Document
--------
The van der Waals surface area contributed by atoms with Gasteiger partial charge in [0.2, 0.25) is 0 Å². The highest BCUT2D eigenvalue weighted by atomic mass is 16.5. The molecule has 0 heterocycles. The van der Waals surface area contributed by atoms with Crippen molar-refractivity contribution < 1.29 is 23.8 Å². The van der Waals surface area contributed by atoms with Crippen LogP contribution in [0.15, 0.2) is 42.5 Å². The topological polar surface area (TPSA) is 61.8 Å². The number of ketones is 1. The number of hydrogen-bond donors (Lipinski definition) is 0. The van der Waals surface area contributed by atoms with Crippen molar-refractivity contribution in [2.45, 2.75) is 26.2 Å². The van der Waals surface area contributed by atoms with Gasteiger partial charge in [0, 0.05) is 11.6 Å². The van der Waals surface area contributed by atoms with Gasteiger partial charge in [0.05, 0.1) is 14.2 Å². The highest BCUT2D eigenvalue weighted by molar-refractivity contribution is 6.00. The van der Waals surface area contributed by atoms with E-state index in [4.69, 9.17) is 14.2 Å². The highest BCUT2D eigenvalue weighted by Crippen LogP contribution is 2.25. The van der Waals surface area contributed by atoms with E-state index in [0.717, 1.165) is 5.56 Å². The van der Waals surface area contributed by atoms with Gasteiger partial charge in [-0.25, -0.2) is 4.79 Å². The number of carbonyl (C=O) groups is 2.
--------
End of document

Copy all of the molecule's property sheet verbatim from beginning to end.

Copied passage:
The van der Waals surface area contributed by atoms with Gasteiger partial charge in [0.2, 0.25) is 0 Å². The highest BCUT2D eigenvalue weighted by atomic mass is 16.5. The molecule has 0 heterocycles. The van der Waals surface area contributed by atoms with Crippen molar-refractivity contribution < 1.29 is 23.8 Å². The van der Waals surface area contributed by atoms with Crippen LogP contribution in [0.15, 0.2) is 42.5 Å². The topological polar surface area (TPSA) is 61.8 Å². The number of ketones is 1. The number of hydrogen-bond donors (Lipinski definition) is 0. The van der Waals surface area contributed by atoms with Crippen molar-refractivity contribution in [2.45, 2.75) is 26.2 Å². The van der Waals surface area contributed by atoms with Gasteiger partial charge in [0, 0.05) is 11.6 Å². The van der Waals surface area contributed by atoms with Gasteiger partial charge in [0.05, 0.1) is 14.2 Å². The highest BCUT2D eigenvalue weighted by molar-refractivity contribution is 6.00. The van der Waals surface area contributed by atoms with E-state index in [4.69, 9.17) is 14.2 Å². The highest BCUT2D eigenvalue weighted by Crippen LogP contribution is 2.25. The van der Waals surface area contributed by atoms with E-state index in [0.717, 1.165) is 5.56 Å². The van der Waals surface area contributed by atoms with Gasteiger partial charge in [-0.25, -0.2) is 4.79 Å². The number of carbonyl (C=O) groups is 2.